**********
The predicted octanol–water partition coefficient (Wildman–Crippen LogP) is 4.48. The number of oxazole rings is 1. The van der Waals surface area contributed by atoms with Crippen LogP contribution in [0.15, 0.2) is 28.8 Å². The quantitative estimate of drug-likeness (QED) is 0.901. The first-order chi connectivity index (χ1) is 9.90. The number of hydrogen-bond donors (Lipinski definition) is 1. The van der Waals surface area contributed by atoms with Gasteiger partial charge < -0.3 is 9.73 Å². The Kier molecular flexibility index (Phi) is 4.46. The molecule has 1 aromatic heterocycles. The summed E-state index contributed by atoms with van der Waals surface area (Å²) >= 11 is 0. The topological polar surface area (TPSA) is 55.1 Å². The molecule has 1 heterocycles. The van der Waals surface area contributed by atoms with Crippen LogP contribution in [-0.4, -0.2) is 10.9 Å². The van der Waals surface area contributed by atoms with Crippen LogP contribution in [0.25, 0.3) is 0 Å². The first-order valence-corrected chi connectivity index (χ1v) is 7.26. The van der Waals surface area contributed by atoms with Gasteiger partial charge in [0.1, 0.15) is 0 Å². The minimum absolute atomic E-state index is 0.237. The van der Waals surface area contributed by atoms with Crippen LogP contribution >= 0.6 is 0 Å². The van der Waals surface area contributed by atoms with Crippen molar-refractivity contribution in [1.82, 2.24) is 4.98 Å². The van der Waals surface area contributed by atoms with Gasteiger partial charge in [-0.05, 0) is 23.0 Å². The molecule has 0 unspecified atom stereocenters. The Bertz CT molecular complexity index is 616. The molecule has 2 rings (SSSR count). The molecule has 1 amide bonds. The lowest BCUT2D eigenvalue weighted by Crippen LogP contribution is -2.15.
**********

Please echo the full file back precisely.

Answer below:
The predicted octanol–water partition coefficient (Wildman–Crippen LogP) is 4.48. The number of oxazole rings is 1. The van der Waals surface area contributed by atoms with Crippen LogP contribution in [0.15, 0.2) is 28.8 Å². The quantitative estimate of drug-likeness (QED) is 0.901. The first-order chi connectivity index (χ1) is 9.90. The number of hydrogen-bond donors (Lipinski definition) is 1. The van der Waals surface area contributed by atoms with Gasteiger partial charge < -0.3 is 9.73 Å². The Kier molecular flexibility index (Phi) is 4.46. The molecule has 1 aromatic heterocycles. The summed E-state index contributed by atoms with van der Waals surface area (Å²) >= 11 is 0. The topological polar surface area (TPSA) is 55.1 Å². The molecule has 1 heterocycles. The van der Waals surface area contributed by atoms with Crippen LogP contribution in [-0.4, -0.2) is 10.9 Å². The van der Waals surface area contributed by atoms with Crippen LogP contribution in [0.25, 0.3) is 0 Å². The first-order valence-corrected chi connectivity index (χ1v) is 7.26. The van der Waals surface area contributed by atoms with Gasteiger partial charge in [0.1, 0.15) is 0 Å². The minimum absolute atomic E-state index is 0.237. The van der Waals surface area contributed by atoms with Crippen LogP contribution >= 0.6 is 0 Å². The van der Waals surface area contributed by atoms with Crippen molar-refractivity contribution in [1.82, 2.24) is 4.98 Å². The van der Waals surface area contributed by atoms with Gasteiger partial charge in [-0.05, 0) is 23.0 Å². The molecule has 0 unspecified atom stereocenters. The Bertz CT molecular complexity index is 616. The molecule has 2 rings (SSSR count). The molecule has 1 amide bonds. The lowest BCUT2D eigenvalue weighted by Crippen LogP contribution is -2.15.